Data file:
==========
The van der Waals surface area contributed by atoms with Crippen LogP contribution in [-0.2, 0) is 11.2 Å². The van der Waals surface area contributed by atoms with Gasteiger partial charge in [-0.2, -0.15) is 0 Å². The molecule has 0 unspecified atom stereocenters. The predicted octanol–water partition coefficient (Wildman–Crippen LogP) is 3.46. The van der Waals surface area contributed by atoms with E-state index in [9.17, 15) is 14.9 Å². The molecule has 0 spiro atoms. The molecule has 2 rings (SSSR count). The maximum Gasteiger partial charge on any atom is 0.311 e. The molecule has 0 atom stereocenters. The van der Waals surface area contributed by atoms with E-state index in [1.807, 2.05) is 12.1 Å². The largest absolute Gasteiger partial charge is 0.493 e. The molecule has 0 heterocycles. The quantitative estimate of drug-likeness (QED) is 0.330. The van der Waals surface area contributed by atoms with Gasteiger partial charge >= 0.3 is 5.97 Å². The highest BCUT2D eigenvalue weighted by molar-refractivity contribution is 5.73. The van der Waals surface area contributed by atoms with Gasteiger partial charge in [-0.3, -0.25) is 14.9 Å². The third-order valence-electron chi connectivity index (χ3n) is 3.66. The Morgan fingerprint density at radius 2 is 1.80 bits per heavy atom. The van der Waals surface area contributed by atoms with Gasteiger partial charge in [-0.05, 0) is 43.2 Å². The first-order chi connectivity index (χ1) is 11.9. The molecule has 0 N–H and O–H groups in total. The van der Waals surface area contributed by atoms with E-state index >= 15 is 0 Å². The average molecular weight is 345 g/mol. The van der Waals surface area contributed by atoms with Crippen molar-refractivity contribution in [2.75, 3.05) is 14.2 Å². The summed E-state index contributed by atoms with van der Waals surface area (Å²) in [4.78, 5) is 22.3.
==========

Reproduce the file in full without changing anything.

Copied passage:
The van der Waals surface area contributed by atoms with Crippen LogP contribution in [-0.2, 0) is 11.2 Å². The van der Waals surface area contributed by atoms with Gasteiger partial charge in [-0.2, -0.15) is 0 Å². The molecule has 0 unspecified atom stereocenters. The predicted octanol–water partition coefficient (Wildman–Crippen LogP) is 3.46. The van der Waals surface area contributed by atoms with E-state index in [9.17, 15) is 14.9 Å². The molecule has 0 spiro atoms. The molecule has 2 rings (SSSR count). The maximum Gasteiger partial charge on any atom is 0.311 e. The molecule has 0 atom stereocenters. The van der Waals surface area contributed by atoms with E-state index in [1.807, 2.05) is 12.1 Å². The largest absolute Gasteiger partial charge is 0.493 e. The molecule has 0 heterocycles. The quantitative estimate of drug-likeness (QED) is 0.330. The van der Waals surface area contributed by atoms with Gasteiger partial charge >= 0.3 is 5.97 Å². The highest BCUT2D eigenvalue weighted by molar-refractivity contribution is 5.73. The van der Waals surface area contributed by atoms with Gasteiger partial charge in [-0.3, -0.25) is 14.9 Å². The third-order valence-electron chi connectivity index (χ3n) is 3.66. The Morgan fingerprint density at radius 2 is 1.80 bits per heavy atom. The van der Waals surface area contributed by atoms with Gasteiger partial charge in [-0.05, 0) is 43.2 Å². The first-order chi connectivity index (χ1) is 11.9. The molecule has 0 N–H and O–H groups in total. The van der Waals surface area contributed by atoms with E-state index >= 15 is 0 Å². The average molecular weight is 345 g/mol. The van der Waals surface area contributed by atoms with Crippen molar-refractivity contribution in [2.75, 3.05) is 14.2 Å². The summed E-state index contributed by atoms with van der Waals surface area (Å²) in [4.78, 5) is 22.3.